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The Wisdom to Deal with Little Everyday Problems

My washing machine quit–in November.  It’s now late January.  This has been going on a while.   My washing machine quit in August, too.   I bought a new one.  It’s the new one that isn’t working.   It’s still under warranty.  That’s a good thing, right?

Well…

This much hassle on a small problem seems grossly unfair.  On big problems, I know I have to be diplomatic to get things done.  On big problems I’m ready to accept that the outcome might not be exactly what I’d envisioned. With this? I just wanted it fixed. That didn’t seem all that outrageous.

I e-mailed the manufacturer.  E-mail is the great anonymizer. You send a note to a nameless, faceless person who’s supposed to care–because they get paid to.  It’s a nice thought.  And it’s a good first step because “e-mail never closes.” You feel like you’ve made immediate contact when you hit “send”–even if no one gets back to you–which was what happened on this.

So I called.  And left a message. Someone did call me back and gave me the number of a local authorized repair shop. I was to call them directly to set up the warranty work.  So I called. And they said it would be three days before they could get someone out. An interesting–and toxic–side effect was developing by that point. I started to tell myself, “This should not be this difficult.”

It’s 7 weeks later, and my washer still doesn’t work.  I might have been right on the assessment, but that doesn’t change reality. A lot of my frustration could have been avoided if I’d dealt with the reality instead of passing judgment.  But back to the story….

When the repairman arrived, he fiddled with the controls and told me the problem was that I needed to use less soap.   I doubted that since I’ve owned this kind of equipment before and never had trouble.  But I accepted his operator error theory.

A week later, as I was preparing to leave on a two-week trip, it quit again.  With the door locked.  And wet laundry inside. I called the repair place. They insisted the guy who did the first repair had to be the one to come back. And he was already out on a job. So sorry.  (Yeah, right.)

I should have asked the manufacturer for a new repair option. Instead, I was stubbornly thinking they should get this right.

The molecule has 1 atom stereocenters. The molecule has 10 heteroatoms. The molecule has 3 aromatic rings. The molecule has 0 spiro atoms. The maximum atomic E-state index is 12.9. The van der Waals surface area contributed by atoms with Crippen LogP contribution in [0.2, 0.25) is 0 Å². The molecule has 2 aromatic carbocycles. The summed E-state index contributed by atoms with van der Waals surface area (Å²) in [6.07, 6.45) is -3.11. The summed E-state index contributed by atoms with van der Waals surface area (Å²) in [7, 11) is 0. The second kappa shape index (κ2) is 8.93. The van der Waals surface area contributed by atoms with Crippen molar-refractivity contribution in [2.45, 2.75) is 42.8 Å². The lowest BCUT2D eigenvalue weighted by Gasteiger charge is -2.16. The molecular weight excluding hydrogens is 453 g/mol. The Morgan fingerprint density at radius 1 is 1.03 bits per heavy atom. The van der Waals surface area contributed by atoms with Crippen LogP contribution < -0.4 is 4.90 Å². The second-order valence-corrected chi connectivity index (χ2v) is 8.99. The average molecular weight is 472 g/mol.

They finally talked with him while he was on the other job. But no, he wouldn’t be out that day. He had to order parts.  Somehow, I got it to unlock myself.  Got the wet laundry dried and took off on my trip.  I expected the parts would be waiting when I got back from the trip.

When I got home two weeks later, the parts weren’t in. She didn’t seem too worried about that. The weather had been affecting travel, and it was still holiday rush.  I asked if she’d checked on the order.  No.

My optimistic expectation that they actually wanted to fix my washer evaporated.  I asked  the manufacturer to ship the parts directly to me. At least then I’d know they were in. I was supposed to have them by the end of the week. But it flooded, and they closed the interstate.

This was nobody’s fault. So I waited–almost  like a kid for Christmas. The parts arrived the following Tuesday. I scheduled an installation appointment.

The same guy came back–but with a worse attitude. This time, I made him demonstrate that it worked.   It didn’t. He said it was just “taking time to think.” I got out a timer. He gave up on that excuse.  He said he had to order another part.

My tolerance was gone. I’d been doing  my laundry at other people’s houses for over a month. I called the shop while he was still at my house and asked to talk to “the boss.” I got the customer service manager. I talked to her, she talked to him, she talked to me again.  They would order the new part and he would get it in ASAP.

I called her back after he left and told her if they weren’t willing to send someone else, I was going to have to go back to the manufacturer.  She relented and said she’d send a different tech.  We agreed he’d talk to the first guy in the morning to decide if he had to do more diagnostics before he ordered more parts.

The new tech was  sick the next day. Then came the weekend and they don’t work.  So my washer is still not fixed.

But instead of more fuming I’ve finally found a way to inner peace with this.  The laundromat.  I’ll keep the pressure on to get my own equipment working the way it should. But for now, I have clean clothes without bothering my friends.

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One Response to “The Wisdom to Deal with Little Everyday Problems”

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